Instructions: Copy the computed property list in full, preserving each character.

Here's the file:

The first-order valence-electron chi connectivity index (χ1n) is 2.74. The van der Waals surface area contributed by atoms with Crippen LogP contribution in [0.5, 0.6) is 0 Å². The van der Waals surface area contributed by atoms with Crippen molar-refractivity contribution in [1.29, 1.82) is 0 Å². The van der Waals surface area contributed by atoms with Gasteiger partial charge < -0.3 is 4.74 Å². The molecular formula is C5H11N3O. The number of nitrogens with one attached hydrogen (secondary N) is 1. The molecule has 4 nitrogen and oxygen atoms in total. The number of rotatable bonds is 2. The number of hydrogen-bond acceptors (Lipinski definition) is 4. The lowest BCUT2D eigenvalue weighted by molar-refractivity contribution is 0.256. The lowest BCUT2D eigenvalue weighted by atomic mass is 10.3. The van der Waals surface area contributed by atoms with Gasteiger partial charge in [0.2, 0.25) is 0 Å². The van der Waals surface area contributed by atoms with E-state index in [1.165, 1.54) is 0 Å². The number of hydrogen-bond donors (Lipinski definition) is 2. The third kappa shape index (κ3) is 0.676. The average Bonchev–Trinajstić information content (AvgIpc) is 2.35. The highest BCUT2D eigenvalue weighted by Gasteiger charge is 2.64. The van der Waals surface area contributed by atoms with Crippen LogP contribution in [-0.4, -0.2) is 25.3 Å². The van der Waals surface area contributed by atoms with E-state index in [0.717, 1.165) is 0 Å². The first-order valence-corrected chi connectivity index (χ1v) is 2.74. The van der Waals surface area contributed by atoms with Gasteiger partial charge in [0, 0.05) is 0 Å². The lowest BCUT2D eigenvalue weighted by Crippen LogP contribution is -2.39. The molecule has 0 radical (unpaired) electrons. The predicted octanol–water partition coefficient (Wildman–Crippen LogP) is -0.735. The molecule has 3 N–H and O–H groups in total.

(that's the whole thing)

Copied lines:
The first-order valence-electron chi connectivity index (χ1n) is 2.74. The van der Waals surface area contributed by atoms with Crippen LogP contribution in [0.5, 0.6) is 0 Å². The van der Waals surface area contributed by atoms with Crippen molar-refractivity contribution in [1.29, 1.82) is 0 Å². The van der Waals surface area contributed by atoms with Gasteiger partial charge < -0.3 is 4.74 Å². The molecular formula is C5H11N3O. The number of nitrogens with one attached hydrogen (secondary N) is 1. The molecule has 4 nitrogen and oxygen atoms in total. The number of rotatable bonds is 2. The number of hydrogen-bond acceptors (Lipinski definition) is 4. The lowest BCUT2D eigenvalue weighted by molar-refractivity contribution is 0.256. The lowest BCUT2D eigenvalue weighted by atomic mass is 10.3. The van der Waals surface area contributed by atoms with Gasteiger partial charge in [0.2, 0.25) is 0 Å². The van der Waals surface area contributed by atoms with E-state index in [1.165, 1.54) is 0 Å². The number of hydrogen-bond donors (Lipinski definition) is 2. The third kappa shape index (κ3) is 0.676. The average Bonchev–Trinajstić information content (AvgIpc) is 2.35. The highest BCUT2D eigenvalue weighted by Gasteiger charge is 2.64. The van der Waals surface area contributed by atoms with Crippen LogP contribution in [-0.4, -0.2) is 25.3 Å². The van der Waals surface area contributed by atoms with E-state index in [0.717, 1.165) is 0 Å². The first-order valence-corrected chi connectivity index (χ1v) is 2.74. The van der Waals surface area contributed by atoms with Gasteiger partial charge in [0, 0.05) is 0 Å². The lowest BCUT2D eigenvalue weighted by Crippen LogP contribution is -2.39. The molecule has 0 radical (unpaired) electrons. The predicted octanol–water partition coefficient (Wildman–Crippen LogP) is -0.735. The molecule has 3 N–H and O–H groups in total.